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short science documentaries?

Discussion in 'Science' started by physics_suits_you, Feb 23, 2012.

  1. "Twig" do some super very short video clips (2-3mins) which can be used thematically. If they are low level, sitting concentrating for 30 mins will be well beyond them! Some clips are available as free tasters.
    It costs to have access to their database BUT it could be used right across the department.
    (I did some work for them about 10months ago, but I will not benefit if you join them.)
     
  2. you'd think 30 minutes is too much for them, but they were totally absorbed by the dinosaur ones i've shown them...obviously dinosaurs are just cool(!), and the format of the program helped - lots of rampaging CGI dinos and no boring person sitting talking, but i wondered if there were others. will check out twig though - thanks!
     
  3. bogstandardcomp

    bogstandardcomp New commenter

  4. Have you had a look at BBC Class Clips?

    http://www.bbc.co.uk/learningzone/clips/

    Great search facilities, short clips, great quality.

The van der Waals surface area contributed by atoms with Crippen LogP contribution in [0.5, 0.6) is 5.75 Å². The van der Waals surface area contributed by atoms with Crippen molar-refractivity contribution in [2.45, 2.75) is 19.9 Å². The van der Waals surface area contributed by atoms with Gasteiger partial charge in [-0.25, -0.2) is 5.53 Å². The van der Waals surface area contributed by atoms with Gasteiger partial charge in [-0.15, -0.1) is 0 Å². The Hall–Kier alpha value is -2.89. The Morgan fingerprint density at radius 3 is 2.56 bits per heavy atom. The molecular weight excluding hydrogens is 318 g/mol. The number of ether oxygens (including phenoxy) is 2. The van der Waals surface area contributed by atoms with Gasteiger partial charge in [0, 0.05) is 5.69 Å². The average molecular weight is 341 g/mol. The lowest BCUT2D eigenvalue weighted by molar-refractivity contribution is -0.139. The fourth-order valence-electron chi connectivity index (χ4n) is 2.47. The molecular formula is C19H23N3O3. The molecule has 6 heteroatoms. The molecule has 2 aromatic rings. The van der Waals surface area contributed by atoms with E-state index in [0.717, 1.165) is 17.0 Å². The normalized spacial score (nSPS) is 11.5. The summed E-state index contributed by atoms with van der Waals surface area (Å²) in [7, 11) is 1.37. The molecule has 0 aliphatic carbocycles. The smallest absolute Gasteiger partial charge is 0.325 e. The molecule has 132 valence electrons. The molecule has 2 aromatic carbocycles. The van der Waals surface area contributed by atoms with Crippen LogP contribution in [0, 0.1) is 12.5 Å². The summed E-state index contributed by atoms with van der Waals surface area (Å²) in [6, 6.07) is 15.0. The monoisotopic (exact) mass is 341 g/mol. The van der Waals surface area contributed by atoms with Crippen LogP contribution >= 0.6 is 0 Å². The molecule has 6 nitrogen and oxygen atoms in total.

They should keep you going for a while.

    :D
     
  5. spolem1

    spolem1 New commenter

    How about some bits of Frozen Planet? You might have to be selective but the penguins and polar bears are very entertaining.
     
  6. thanks everyone, will check out all of these :)
     
  7. Might seem high level at first glance, but sixty symbols http://www.sixtysymbols.com/ has some really good links all from the one site. Watch out though, once you start in on one symbol, you can easily get sidetracked and forget what you originally went in for!
     
  8. And a really short video with a huge impact and lots of talking points is Ron Garan's (ISS Scientist and campaigner)video taken using time lapse from the ISS during his last mission. You may want to turn the music down, but even the most hardened kids go quiet once you fly over the first of several Auroras, looking down from above...
    http://www.youtube.com/watch?v=e4CeJYcPACU
     
  9. Orion

    Orion New commenter

    How about youtube there is loads on there that you could use to start things off.
    Maybe try this as well and do some old fashioned Physics practicals with pulleys and levers with these cartoons to start them off.. www.animatedscience.co.uk/flv
     

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